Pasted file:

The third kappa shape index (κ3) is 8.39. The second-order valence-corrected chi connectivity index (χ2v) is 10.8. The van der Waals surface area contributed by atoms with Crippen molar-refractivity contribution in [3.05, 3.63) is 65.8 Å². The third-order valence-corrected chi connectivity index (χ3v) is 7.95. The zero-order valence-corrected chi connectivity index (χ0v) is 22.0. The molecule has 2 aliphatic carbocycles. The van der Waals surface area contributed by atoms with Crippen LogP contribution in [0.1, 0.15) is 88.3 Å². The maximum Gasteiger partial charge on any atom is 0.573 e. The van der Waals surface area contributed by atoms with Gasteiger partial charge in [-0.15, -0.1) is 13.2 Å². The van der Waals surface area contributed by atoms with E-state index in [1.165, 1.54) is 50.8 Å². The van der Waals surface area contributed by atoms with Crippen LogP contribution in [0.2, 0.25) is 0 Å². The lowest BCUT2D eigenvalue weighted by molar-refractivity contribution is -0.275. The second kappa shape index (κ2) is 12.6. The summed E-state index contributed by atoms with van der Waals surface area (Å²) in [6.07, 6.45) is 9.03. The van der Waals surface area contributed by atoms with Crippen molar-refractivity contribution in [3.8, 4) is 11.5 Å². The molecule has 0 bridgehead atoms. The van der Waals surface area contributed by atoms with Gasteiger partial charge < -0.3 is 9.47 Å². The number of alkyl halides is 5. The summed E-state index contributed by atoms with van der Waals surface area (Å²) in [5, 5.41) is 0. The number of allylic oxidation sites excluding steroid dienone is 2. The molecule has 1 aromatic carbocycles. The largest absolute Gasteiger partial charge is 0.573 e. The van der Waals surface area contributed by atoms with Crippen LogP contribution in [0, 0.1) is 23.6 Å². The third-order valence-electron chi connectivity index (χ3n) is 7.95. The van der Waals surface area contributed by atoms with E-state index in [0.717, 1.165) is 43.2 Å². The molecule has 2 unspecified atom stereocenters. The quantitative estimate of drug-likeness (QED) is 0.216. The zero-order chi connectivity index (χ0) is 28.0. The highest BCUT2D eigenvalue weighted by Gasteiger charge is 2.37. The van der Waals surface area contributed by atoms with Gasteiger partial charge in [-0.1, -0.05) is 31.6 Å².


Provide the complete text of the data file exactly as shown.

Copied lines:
The third kappa shape index (κ3) is 8.39. The second-order valence-corrected chi connectivity index (χ2v) is 10.8. The van der Waals surface area contributed by atoms with Crippen molar-refractivity contribution in [3.05, 3.63) is 65.8 Å². The third-order valence-corrected chi connectivity index (χ3v) is 7.95. The zero-order valence-corrected chi connectivity index (χ0v) is 22.0. The molecule has 2 aliphatic carbocycles. The van der Waals surface area contributed by atoms with Crippen LogP contribution in [0.1, 0.15) is 88.3 Å². The maximum Gasteiger partial charge on any atom is 0.573 e. The van der Waals surface area contributed by atoms with Gasteiger partial charge in [-0.15, -0.1) is 13.2 Å². The van der Waals surface area contributed by atoms with E-state index in [1.165, 1.54) is 50.8 Å². The van der Waals surface area contributed by atoms with Crippen LogP contribution in [0.2, 0.25) is 0 Å². The lowest BCUT2D eigenvalue weighted by molar-refractivity contribution is -0.275. The second kappa shape index (κ2) is 12.6. The summed E-state index contributed by atoms with van der Waals surface area (Å²) in [6.07, 6.45) is 9.03. The van der Waals surface area contributed by atoms with Crippen molar-refractivity contribution in [3.8, 4) is 11.5 Å². The molecule has 0 bridgehead atoms. The van der Waals surface area contributed by atoms with Gasteiger partial charge < -0.3 is 9.47 Å². The number of alkyl halides is 5. The summed E-state index contributed by atoms with van der Waals surface area (Å²) in [5, 5.41) is 0. The number of allylic oxidation sites excluding steroid dienone is 2. The molecule has 1 aromatic carbocycles. The largest absolute Gasteiger partial charge is 0.573 e. The van der Waals surface area contributed by atoms with Crippen LogP contribution in [0, 0.1) is 23.6 Å². The third-order valence-electron chi connectivity index (χ3n) is 7.95. The van der Waals surface area contributed by atoms with E-state index in [0.717, 1.165) is 43.2 Å². The molecule has 2 unspecified atom stereocenters. The quantitative estimate of drug-likeness (QED) is 0.216. The zero-order chi connectivity index (χ0) is 28.0. The highest BCUT2D eigenvalue weighted by Gasteiger charge is 2.37. The van der Waals surface area contributed by atoms with Gasteiger partial charge in [-0.1, -0.05) is 31.6 Å².